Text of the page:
Photo credit: Laurence Griffiths/Getty

Arsenal came into this past weekend’s must-win North London Derby and proceeded to get comprehensively smashed up by their fiercest rivals in a manner that would’ve cratered the Gunners’ confidence if not for the fact that it’s been evident for so long now that Tottenham are simply a much better team. Still, it was a big game and Arsenal lost it soundly, even if by a deceptively narrow 1-0 margin, which in effect eliminated them from realistic top-four contention. If Arsenal are to have a respectable season, it will all come down to winning the Europa League. Today, they’ve just been dealt a potentially huge blow on that front.

Earlier today, Arsenal announced that Alexandre Lacazette, their then-record signing last summer and the man who was supposed to help return the team to glory after a dismal league campaign last season, had undergone arthroscopic surgery on his left knee. Though the procedure is relatively minor as far as knee surgeries go, he’s still expected to be out for 4-6 weeks.

The timing of this couldn’t be worse. In the aftermath of the loss to Spurs, Lacazette essentially became Arsenal’s most important player. Though the 26-year-old Frenchman has just seen manager Arsène Wenger spring for an even more expensive player in his same position in Pierre-Emerick Aubameyang last month, the fact that Aubameyang has already played in the Europa League this season with Borussia Dortmund means he can’t lace his boots up for Arsenal in that competition. So while Lacazette had already arguably been replaced as Arsenal’s starting striker, they still would need to rely on him in European play since it is by winning that trophy that the Gunners have their best chance of securing Champions League play next year.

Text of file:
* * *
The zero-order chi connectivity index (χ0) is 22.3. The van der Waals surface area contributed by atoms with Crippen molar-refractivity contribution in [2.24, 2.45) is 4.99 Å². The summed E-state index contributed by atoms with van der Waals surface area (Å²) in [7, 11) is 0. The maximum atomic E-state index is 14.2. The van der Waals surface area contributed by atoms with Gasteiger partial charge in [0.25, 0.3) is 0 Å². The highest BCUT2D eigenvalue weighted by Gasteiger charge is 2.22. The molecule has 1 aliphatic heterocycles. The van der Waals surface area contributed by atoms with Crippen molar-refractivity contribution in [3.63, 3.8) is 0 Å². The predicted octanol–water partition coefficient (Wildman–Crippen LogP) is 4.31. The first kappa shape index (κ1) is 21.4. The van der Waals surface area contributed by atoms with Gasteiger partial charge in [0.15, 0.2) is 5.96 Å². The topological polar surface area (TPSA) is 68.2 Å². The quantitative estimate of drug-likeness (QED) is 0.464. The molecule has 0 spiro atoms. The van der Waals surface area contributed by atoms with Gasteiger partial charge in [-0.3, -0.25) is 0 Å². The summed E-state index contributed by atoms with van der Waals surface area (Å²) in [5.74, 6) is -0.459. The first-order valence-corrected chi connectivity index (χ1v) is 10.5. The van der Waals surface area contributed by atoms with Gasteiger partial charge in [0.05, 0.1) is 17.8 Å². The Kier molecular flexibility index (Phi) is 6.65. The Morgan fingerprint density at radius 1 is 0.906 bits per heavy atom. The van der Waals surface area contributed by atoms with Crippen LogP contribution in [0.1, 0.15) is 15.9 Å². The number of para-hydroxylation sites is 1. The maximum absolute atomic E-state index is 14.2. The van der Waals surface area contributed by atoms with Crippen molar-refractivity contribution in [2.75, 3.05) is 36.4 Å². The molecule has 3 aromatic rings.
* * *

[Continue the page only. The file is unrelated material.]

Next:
Laca’s injury throws Arsenal’s Europa League plans into disarray. In the immediate sense, he’ll be unavailable for both legs of his team’s Round of 32 clash against Swedish club Östersunds, the first leg of which is on Thursday. On top of that, he’ll almost certainly miss the two Round of 16 legs should Arsenal progress that far. Östersunds should be light work for a team like Arsenal regardless of whether Lacazette plays or not, but this competition is full of dangerous teams, meaning that Round of 16 matchup could be tough. Wenger would certainly prefer to face a club like Lazio with Lacazette up top rather than Danny Welbeck, who at this moment is their only other senior striker available to play in Europe.

The problems could run even deeper than that, though. If Laca’s recovery is on the longer end of the projected 4-6 weeks and Arsenal fight their way through the two Europa League rounds he’s set to miss, he’ll be coming back to fitness right around when the quarterfinals start. He may or may not be fit enough to start the first leg of that potential tie, but what Lacazette needs just as much as fitness is confidence.